Senate confirms Judge Amy Coney Barrett to U.S. Supreme Court

WASHINGTON — The Senate confirmed Supreme Court Justice nominee Amy Coney Barrett in a final vote Monday evening.

It came after Senators had 30 hours to make their case on the Senate floor, with Senate Democrats using the time to protest her confirmation and the vote itself.

“The American people should have their say,” said Sen. Sheldon Whitehouse (D-Rhode Island).

Democrats tried but failed to get the vote pushed back until after the presidential election.

This is the first time a SCOTUS nominee has ever been confirmed this close to a presidential election, with eight days to go.

“They’re rushing this nomination,” said Sen. Richard Blumenthal (D-Connecticut).

Democrats argued the conservative leaning judge threatens abortion rights and access to health care.

“The consequences of this vote will be felt long after this president is gone from office,” said Sen. Patty Murray (D-Washington).

Democrats accused Republicans of rushing the confirmation process in order to get Barrett on the bench in time for the SCOTUS to hear a constitutional challenge to the Affordable Care Act.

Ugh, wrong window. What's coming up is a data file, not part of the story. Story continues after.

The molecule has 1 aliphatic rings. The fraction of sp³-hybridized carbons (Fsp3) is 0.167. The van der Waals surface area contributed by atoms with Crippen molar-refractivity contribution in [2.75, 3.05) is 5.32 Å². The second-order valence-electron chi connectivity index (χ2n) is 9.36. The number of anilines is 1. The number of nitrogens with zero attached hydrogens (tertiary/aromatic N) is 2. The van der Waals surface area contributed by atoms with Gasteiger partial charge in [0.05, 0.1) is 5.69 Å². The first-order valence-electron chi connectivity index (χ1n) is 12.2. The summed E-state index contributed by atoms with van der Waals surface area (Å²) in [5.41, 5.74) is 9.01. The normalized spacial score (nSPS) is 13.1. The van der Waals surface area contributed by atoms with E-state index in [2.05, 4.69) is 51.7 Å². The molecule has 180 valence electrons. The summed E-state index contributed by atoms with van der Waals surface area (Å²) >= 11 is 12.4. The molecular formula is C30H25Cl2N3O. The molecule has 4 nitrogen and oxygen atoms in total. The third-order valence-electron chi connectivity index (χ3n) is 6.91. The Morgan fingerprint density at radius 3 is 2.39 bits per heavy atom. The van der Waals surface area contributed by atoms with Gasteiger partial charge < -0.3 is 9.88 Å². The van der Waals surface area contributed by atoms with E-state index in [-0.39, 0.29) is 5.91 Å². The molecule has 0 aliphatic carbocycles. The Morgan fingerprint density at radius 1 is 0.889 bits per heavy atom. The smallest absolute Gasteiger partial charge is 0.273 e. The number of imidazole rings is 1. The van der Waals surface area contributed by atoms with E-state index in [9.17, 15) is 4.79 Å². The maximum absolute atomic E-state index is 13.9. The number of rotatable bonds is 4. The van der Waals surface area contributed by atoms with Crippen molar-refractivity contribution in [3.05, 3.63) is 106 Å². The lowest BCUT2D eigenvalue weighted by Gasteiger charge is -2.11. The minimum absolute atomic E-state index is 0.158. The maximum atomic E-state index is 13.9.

“Republicans have instead made pushing this nomination through their top priority,” said Sen. Maggie Hassan (D-New Hampshire).

Republicans defended Barrett’s judicial record.

“She is a woman of unquestionable character and integrity,” said Sen. Mitt Romney (R-Utah).

“She’s certainly demonstrated her intellect,” said Sen. Todd Young (R-Indiana).

Republicans blasted Democrats for trying to block the vote.

“Democrats were never going to support this nomination no matter how supremely qualified the individual in question,” said Sen. John Thune (R-South Dakota).

Barrett’s confirmation gives the high court a six to three conservative majority.